One of the biggest ever road resurfacing programme to improve local roads has been announced by transport secretary Mark Harper.
The move, which sets out a £8.3bn long-term plan, would involve resurfacing more than 5,000 miles across the next 11 years.
Local highway authorities in England will receive £150 million this financial year, followed by a further £150 million for 2024/2025, with the rest of the funding allocated through to 2034.
Each local authority can use their share of the £8.3 billion to identify what local roads are in most need of repair and deliver immediate improvements for communities and residents.
It is divided into £3.3bn for the north, £2.2bn for the Midlands and £2.8bn for the south and east of England.
According to the RAC, smoother, well-maintained road surfaces could save drivers up to £440 each in expensive vehicle repairs from pothole damage.
Boost road safety
The government hopes the funds will also help boost road safety and encourage active travel, as smoother road surfaces will make it safer and easier for cyclists to use roads with greater confidence.
Prime Minister Rishi Sunak said the government would be tackling the “scourge of potholes”.
He said: “This unprecedented £8.3 billion investment will pave the road for better and safer journeys for millions of people across the country and put an end to the blight of nuisance potholes.”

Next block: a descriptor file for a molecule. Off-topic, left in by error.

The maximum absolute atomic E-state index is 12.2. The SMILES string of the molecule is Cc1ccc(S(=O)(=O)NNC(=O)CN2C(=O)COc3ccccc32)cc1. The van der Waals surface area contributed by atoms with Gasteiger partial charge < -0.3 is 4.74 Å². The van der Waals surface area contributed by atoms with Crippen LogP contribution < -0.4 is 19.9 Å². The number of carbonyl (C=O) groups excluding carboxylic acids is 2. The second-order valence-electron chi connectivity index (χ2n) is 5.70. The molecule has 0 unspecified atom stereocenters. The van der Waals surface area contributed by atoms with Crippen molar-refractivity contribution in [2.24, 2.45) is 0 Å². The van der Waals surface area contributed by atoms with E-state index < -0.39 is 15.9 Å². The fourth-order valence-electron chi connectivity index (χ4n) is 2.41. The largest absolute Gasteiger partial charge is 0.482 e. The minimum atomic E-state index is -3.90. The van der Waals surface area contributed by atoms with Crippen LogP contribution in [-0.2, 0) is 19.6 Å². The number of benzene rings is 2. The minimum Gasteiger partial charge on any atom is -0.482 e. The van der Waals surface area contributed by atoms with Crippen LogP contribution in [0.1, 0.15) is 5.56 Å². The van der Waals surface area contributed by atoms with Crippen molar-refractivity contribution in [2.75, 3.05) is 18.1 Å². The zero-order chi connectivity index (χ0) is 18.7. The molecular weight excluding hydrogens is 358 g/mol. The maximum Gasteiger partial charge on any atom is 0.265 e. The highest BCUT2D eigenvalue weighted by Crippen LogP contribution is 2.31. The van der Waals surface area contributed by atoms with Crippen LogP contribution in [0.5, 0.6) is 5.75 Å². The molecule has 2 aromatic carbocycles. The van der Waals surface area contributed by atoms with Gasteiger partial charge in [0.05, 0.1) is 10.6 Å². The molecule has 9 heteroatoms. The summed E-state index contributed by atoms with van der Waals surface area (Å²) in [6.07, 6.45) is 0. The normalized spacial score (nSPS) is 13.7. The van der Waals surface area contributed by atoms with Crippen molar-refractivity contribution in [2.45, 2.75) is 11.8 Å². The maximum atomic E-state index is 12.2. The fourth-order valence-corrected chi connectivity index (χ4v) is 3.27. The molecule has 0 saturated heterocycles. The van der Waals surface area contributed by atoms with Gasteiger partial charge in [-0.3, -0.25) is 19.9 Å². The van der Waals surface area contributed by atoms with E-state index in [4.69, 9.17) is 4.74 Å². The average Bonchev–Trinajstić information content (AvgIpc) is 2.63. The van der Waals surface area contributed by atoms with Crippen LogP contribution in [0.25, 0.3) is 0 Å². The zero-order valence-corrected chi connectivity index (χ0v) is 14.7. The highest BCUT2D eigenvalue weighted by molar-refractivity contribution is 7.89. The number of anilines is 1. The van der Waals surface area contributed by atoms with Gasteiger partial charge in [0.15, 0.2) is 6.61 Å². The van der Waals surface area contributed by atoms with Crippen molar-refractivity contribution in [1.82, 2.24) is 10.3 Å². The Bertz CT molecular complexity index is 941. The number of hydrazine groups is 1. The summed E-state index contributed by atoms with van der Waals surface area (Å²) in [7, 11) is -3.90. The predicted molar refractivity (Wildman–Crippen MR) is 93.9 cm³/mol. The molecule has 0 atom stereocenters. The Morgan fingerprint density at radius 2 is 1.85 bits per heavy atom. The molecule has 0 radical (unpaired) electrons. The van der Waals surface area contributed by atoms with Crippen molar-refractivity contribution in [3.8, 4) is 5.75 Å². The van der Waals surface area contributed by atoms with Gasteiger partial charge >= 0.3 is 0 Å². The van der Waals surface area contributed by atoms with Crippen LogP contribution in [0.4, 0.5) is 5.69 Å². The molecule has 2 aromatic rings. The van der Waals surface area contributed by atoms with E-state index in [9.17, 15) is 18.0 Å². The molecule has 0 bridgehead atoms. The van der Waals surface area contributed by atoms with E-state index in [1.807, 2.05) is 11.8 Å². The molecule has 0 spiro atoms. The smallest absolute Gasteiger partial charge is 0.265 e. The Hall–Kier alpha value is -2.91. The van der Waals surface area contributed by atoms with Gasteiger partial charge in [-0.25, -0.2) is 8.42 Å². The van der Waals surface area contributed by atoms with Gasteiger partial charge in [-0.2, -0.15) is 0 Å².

Transport Secretary Mark Harper added: “Today’s biggest ever funding uplift for local road improvements is a victory for all road users, who will enjoy smoother, faster and safer trips – as we use redirected HS2 funding to make the right long-term decisions for a brighter future.”
To increase transparency and ensure the £8.3 billion leads to an increase in the number of roads being resurfaced, local authorities will be required to publish information on their websites on a regular basis explaining how they are spending the funding in their area.
Edmund King OBE, AA president, said: “So far this year The AA has attended more than 450,000 pothole related breakdowns. The damage caused can be a huge financial burden for drivers but is also a major safety risk for those on two wheels.
“The £8.3 billion plan can make a considerable difference in bringing our roads back to the standards which road users expect, especially if councils use the cash efficiently to resurface our streets. As well as safer roads, eliminating potholes gives confidence to people wanting to cycle and instils pride of place within local communities.”
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